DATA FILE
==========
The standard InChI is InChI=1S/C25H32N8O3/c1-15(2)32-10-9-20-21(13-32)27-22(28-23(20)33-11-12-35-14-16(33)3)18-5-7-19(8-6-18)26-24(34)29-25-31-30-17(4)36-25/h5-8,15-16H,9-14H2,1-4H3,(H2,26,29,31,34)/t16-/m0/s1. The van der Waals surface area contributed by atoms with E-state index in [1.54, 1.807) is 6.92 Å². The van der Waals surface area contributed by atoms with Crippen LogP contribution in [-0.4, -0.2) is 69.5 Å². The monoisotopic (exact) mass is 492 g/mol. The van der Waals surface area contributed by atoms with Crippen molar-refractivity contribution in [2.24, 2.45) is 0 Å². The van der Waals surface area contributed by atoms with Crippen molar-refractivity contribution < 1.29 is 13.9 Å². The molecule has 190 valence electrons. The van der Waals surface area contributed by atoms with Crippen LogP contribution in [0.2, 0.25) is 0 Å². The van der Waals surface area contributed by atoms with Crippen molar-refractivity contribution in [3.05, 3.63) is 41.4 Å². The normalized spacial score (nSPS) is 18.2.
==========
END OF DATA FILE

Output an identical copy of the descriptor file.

The standard InChI is InChI=1S/C25H32N8O3/c1-15(2)32-10-9-20-21(13-32)27-22(28-23(20)33-11-12-35-14-16(33)3)18-5-7-19(8-6-18)26-24(34)29-25-31-30-17(4)36-25/h5-8,15-16H,9-14H2,1-4H3,(H2,26,29,31,34)/t16-/m0/s1. The van der Waals surface area contributed by atoms with E-state index in [1.54, 1.807) is 6.92 Å². The van der Waals surface area contributed by atoms with Crippen LogP contribution in [-0.4, -0.2) is 69.5 Å². The monoisotopic (exact) mass is 492 g/mol. The van der Waals surface area contributed by atoms with Crippen molar-refractivity contribution in [2.24, 2.45) is 0 Å². The van der Waals surface area contributed by atoms with Crippen molar-refractivity contribution < 1.29 is 13.9 Å². The molecule has 190 valence electrons. The van der Waals surface area contributed by atoms with Crippen LogP contribution in [0.2, 0.25) is 0 Å². The van der Waals surface area contributed by atoms with Crippen molar-refractivity contribution in [3.05, 3.63) is 41.4 Å². The normalized spacial score (nSPS) is 18.2.